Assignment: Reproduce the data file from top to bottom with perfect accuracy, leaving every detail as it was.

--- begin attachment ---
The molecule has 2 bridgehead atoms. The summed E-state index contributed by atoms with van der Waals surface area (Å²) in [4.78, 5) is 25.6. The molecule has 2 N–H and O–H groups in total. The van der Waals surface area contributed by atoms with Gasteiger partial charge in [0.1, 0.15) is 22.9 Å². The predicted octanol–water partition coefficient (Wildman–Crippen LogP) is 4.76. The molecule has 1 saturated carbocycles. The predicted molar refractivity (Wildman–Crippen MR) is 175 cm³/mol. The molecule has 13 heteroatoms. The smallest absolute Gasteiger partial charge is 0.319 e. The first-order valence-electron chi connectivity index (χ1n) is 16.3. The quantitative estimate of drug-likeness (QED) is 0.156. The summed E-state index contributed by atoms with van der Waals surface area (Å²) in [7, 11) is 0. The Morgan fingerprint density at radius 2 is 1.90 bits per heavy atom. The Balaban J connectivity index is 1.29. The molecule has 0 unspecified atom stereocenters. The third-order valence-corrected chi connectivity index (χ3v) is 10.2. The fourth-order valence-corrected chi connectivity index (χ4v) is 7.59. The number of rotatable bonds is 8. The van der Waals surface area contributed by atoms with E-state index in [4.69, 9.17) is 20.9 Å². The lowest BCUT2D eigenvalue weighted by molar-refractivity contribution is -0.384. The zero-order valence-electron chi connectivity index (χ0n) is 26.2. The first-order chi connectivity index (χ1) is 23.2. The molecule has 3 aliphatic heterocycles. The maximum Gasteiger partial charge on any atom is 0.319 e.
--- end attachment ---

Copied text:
The molecule has 2 bridgehead atoms. The summed E-state index contributed by atoms with van der Waals surface area (Å²) in [4.78, 5) is 25.6. The molecule has 2 N–H and O–H groups in total. The van der Waals surface area contributed by atoms with Gasteiger partial charge in [0.1, 0.15) is 22.9 Å². The predicted octanol–water partition coefficient (Wildman–Crippen LogP) is 4.76. The molecule has 1 saturated carbocycles. The predicted molar refractivity (Wildman–Crippen MR) is 175 cm³/mol. The molecule has 13 heteroatoms. The smallest absolute Gasteiger partial charge is 0.319 e. The first-order valence-electron chi connectivity index (χ1n) is 16.3. The quantitative estimate of drug-likeness (QED) is 0.156. The summed E-state index contributed by atoms with van der Waals surface area (Å²) in [7, 11) is 0. The Morgan fingerprint density at radius 2 is 1.90 bits per heavy atom. The Balaban J connectivity index is 1.29. The molecule has 0 unspecified atom stereocenters. The third-order valence-corrected chi connectivity index (χ3v) is 10.2. The fourth-order valence-corrected chi connectivity index (χ4v) is 7.59. The number of rotatable bonds is 8. The van der Waals surface area contributed by atoms with E-state index in [4.69, 9.17) is 20.9 Å². The lowest BCUT2D eigenvalue weighted by molar-refractivity contribution is -0.384. The zero-order valence-electron chi connectivity index (χ0n) is 26.2. The first-order chi connectivity index (χ1) is 23.2. The molecule has 3 aliphatic heterocycles. The maximum Gasteiger partial charge on any atom is 0.319 e.